I was delighted to see the interest shown by your correspondence columns in the use of timber in the construction of cars. As an engineer using this material in different conditions of service it is pleasing to find so much appreciation of one of the oldest structural materials.
A characteristic of timber not so far mentioned in correspondence is its capacity to accept short-term loading up to about twice the value of the sustained loading which would cause failure. In the design of fendering for piers and jetties where impact loading from ships berthing is provided for this high impact strength is extremely useful. Surely much of the peak loading in a vehicle body must derive from impact as road shocks are absorbed, and hence this almost unique characteristic must be advantageous.
On the subject of decay, many timbers are more resistant than the ash, which is so popular with coachbuilders, to decay. However, if the timber is properly seasoned before use and properly protected in use, the moisture content should be below that required for decay to take place. If a timber is to be used green or unprotected a dock or harbour timber such as Greenheart would prove a better proposition. In terms of strength and other mechanical properties, tests on clear specimens published by the research organisations show ash to be similar to many other hard-woods generally available. All timber moves with changes in moisture content and the degree of movement normal to the growth rings is not the same as that tangential to the growth rings. The ratio of radial to tangential shrinkage is the characteristic which largely indicates the twisting and warping which will occur in service, and this must be of great importance to coachbuilders. I do not know the ratio for ash but observation leads me to believe it can scarcely be bettered. Many of those timbers which have a greater strength also have a large differential shrinkage factor and would not be considered.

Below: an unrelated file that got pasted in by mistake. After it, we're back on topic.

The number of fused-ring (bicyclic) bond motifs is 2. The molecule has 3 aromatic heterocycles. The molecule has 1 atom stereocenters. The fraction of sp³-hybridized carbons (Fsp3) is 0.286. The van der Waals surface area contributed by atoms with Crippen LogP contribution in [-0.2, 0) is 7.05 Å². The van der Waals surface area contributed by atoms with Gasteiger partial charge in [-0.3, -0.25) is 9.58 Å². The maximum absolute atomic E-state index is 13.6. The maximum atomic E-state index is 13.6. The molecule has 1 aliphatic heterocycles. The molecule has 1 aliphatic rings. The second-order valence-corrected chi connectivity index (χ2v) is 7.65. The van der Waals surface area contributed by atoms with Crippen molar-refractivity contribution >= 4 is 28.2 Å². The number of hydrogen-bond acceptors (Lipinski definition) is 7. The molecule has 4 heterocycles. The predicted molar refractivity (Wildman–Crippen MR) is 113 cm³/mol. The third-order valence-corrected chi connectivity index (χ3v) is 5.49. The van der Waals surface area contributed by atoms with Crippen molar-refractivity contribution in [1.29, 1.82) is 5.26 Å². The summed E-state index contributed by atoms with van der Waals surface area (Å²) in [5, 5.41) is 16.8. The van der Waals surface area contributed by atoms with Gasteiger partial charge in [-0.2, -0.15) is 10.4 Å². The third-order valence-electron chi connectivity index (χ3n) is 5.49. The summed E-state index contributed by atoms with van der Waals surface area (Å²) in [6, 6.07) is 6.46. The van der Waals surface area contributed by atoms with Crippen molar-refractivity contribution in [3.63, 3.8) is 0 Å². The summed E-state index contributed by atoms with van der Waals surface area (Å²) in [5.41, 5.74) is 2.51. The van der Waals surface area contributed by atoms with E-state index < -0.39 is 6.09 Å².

Steel and concrete are manufactured and the process can be varied to produce characteristics called for by the designer. A naturally occurring material can only be selected, and a good grade of the wrong species will probably provide better services than a bad grade of the best species. With timber the craftsman is required to select as well as he can build.
I see that in “Grand Prix News for 1966” D.S.J. refers to the use of a balsa-aluminium sandwich sheet material in the McLaren single-seater. So timber is still being used in cars!
Can your readers tell me why so much highway furniture must be in concrete ? Modern techniques can produce light, strong, graceful units of timber which do not suspend lethal masses over the troubled motorist like the sword of Damocles.
Billericay. Brian Hall.
[This matter has moved here from “Vintage Postbag” as this letter concerns wood in modern car construction, another car using wood being the Marcos. The subject is now closed.—Ed.]